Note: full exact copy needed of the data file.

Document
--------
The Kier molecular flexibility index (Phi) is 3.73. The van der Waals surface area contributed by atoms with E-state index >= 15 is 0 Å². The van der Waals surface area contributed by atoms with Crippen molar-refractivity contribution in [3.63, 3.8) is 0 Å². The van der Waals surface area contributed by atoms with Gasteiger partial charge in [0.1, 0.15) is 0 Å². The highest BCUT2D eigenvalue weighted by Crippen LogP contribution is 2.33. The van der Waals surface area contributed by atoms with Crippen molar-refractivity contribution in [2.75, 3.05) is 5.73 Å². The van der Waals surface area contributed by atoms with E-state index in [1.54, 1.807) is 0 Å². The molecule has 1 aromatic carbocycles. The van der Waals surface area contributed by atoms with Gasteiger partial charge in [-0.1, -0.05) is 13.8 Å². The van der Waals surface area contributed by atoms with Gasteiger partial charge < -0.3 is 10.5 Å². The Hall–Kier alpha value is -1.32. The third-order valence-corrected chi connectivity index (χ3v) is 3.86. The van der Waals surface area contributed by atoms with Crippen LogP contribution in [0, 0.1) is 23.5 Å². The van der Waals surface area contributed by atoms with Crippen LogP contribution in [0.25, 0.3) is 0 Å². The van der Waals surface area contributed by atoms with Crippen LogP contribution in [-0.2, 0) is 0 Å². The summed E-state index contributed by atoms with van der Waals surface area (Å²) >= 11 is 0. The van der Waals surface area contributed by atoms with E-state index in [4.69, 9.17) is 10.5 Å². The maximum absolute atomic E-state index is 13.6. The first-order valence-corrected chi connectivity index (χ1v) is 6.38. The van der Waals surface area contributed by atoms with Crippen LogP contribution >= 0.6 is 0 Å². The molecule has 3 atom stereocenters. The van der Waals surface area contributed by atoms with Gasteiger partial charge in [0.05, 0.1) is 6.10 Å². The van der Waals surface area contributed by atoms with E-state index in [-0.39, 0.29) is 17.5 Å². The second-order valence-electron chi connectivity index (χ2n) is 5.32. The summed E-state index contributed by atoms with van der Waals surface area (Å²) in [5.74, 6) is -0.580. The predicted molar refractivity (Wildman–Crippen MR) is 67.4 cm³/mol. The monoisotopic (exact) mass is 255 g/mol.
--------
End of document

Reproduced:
The Kier molecular flexibility index (Phi) is 3.73. The van der Waals surface area contributed by atoms with E-state index >= 15 is 0 Å². The van der Waals surface area contributed by atoms with Crippen molar-refractivity contribution in [3.63, 3.8) is 0 Å². The van der Waals surface area contributed by atoms with Gasteiger partial charge in [0.1, 0.15) is 0 Å². The highest BCUT2D eigenvalue weighted by Crippen LogP contribution is 2.33. The van der Waals surface area contributed by atoms with Crippen molar-refractivity contribution in [2.75, 3.05) is 5.73 Å². The van der Waals surface area contributed by atoms with E-state index in [1.54, 1.807) is 0 Å². The molecule has 1 aromatic carbocycles. The van der Waals surface area contributed by atoms with Gasteiger partial charge in [-0.1, -0.05) is 13.8 Å². The van der Waals surface area contributed by atoms with Gasteiger partial charge < -0.3 is 10.5 Å². The Hall–Kier alpha value is -1.32. The third-order valence-corrected chi connectivity index (χ3v) is 3.86. The van der Waals surface area contributed by atoms with Crippen LogP contribution in [0, 0.1) is 23.5 Å². The van der Waals surface area contributed by atoms with Crippen LogP contribution in [0.25, 0.3) is 0 Å². The van der Waals surface area contributed by atoms with Crippen LogP contribution in [-0.2, 0) is 0 Å². The summed E-state index contributed by atoms with van der Waals surface area (Å²) >= 11 is 0. The van der Waals surface area contributed by atoms with E-state index in [4.69, 9.17) is 10.5 Å². The maximum absolute atomic E-state index is 13.6. The first-order valence-corrected chi connectivity index (χ1v) is 6.38. The van der Waals surface area contributed by atoms with Crippen LogP contribution >= 0.6 is 0 Å². The molecule has 3 atom stereocenters. The van der Waals surface area contributed by atoms with Gasteiger partial charge in [0.05, 0.1) is 6.10 Å². The van der Waals surface area contributed by atoms with E-state index in [-0.39, 0.29) is 17.5 Å². The second-order valence-electron chi connectivity index (χ2n) is 5.32. The summed E-state index contributed by atoms with van der Waals surface area (Å²) in [5.74, 6) is -0.580. The predicted molar refractivity (Wildman–Crippen MR) is 67.4 cm³/mol. The monoisotopic (exact) mass is 255 g/mol.